Software // Operating Systems
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5/8/2013
07:19 PM
Mike Feibus
Mike Feibus
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Windows 8 Users See Red: Is Microsoft Listening?

Microsoft's Windows 8 update, Windows Blue, must give PC users a more familiar way to work. Microsoft used to manage transitions better -- instead of opening the door for its rivals.

8 Things Microsoft Could Do To Save Windows 8
8 Things Microsoft Could Do To Save Windows 8
(click image for slideshow)
For more than a month now, the unrelenting flood of news, gossip and opinion surrounding Windows 8 has been focused on Windows Blue, the code name for the upcoming Windows 8 refresh, and what it can do to repair the ailing PC platform.

This week, finally, Microsoft formally acknowledged Windows Blue and confirmed that the Windows 8 follow-on, which comes closer to a service release than an all-new Windows version, will make its way to the market by year's end.

Bloggers already have spent weeks combing through the various leaked builds of the upcoming refresh and exposing new features, performance enhancements and UI improvements. Company representatives haven't yet confirmed any of those discoveries, saying only that Microsoft has been listening closely to customer feedback and will be giving a full-on demonstration at Microsoft's Build 2013 developer conference at the end of June.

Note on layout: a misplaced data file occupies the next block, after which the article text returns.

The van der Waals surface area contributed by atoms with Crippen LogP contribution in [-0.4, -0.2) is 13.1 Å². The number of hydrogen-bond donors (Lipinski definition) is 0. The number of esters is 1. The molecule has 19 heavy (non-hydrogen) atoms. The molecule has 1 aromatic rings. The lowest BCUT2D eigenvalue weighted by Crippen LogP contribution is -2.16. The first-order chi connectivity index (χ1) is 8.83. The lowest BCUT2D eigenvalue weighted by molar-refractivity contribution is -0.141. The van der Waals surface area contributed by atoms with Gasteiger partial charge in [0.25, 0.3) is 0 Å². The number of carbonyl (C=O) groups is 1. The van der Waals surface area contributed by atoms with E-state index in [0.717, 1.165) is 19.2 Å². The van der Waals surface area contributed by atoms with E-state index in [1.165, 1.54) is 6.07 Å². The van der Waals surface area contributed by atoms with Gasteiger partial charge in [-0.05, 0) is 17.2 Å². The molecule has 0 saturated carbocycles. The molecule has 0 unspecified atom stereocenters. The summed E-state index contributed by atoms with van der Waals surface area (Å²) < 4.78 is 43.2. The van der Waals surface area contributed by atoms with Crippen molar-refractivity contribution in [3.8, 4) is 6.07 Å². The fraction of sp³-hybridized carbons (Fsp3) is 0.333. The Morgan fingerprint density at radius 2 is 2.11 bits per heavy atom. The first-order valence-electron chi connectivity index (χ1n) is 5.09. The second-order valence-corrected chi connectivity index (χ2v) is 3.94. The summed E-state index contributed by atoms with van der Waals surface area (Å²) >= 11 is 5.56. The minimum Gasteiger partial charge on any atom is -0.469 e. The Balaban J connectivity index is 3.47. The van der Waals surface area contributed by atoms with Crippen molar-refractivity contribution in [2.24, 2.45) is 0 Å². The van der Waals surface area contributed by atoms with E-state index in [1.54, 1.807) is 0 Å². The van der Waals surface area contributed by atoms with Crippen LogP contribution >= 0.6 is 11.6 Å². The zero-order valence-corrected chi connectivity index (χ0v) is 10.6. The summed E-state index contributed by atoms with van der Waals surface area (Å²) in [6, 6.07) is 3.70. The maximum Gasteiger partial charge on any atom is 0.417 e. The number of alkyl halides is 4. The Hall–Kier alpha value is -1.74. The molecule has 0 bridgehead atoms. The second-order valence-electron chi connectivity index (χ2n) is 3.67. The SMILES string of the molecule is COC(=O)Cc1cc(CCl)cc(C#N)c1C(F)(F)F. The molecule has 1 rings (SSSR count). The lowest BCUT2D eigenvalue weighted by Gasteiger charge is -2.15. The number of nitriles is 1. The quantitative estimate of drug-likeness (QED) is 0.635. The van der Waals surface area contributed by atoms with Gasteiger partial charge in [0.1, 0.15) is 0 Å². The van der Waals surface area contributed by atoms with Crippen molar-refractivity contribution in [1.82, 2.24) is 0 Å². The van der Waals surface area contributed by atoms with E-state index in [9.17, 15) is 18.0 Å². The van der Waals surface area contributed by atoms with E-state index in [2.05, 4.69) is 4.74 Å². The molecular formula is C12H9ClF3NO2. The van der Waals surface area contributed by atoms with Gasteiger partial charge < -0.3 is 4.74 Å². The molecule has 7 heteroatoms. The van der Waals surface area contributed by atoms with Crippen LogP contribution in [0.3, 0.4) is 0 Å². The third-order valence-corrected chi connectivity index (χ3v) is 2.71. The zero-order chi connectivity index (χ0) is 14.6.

[ What else can Microsoft do to mollify Windows users? Windows Blue: Restoring The Start Button Isn't Enough. ]

The tech press has been fixated on discerning just how closely Microsoft has been listening. Indeed, it has written so much lately with so little to go on from Microsoft that the coverage has taken on the tenor of an Access Hollywood report before a Kardashian wedding.

I'm making light, but in many ways the onslaught of articles is justifiable. Certainly, it underscores just how much is riding on Windows Blue. With all the hype and glitz surrounding smartphones and tablets, it's easy to lose sight of how critical a role the PC still plays in many of our lives. No, it's not the same role it played last year, or the year before. But for many of us -- certainly for most of us in IT -- a Windows PC is still a go-to device in our quiver of electronics tools. And because of the pace of change in the enterprise segment, Windows is guaranteed to play a central role for several more years at least.

In that sense, Microsoft isn't just gambling its own fortunes. It's messing with how many of us get things done every day.

That's why the anger over Windows 8 has been so palpable, and why fixing it has become so important. Forcing us to take longer, more circuitous routes to what we do every day feels like starting breakfast one morning only to find that your roommate has rearranged the kitchen. The more often you reach for a fork in what's become the towel drawer, the angrier you get.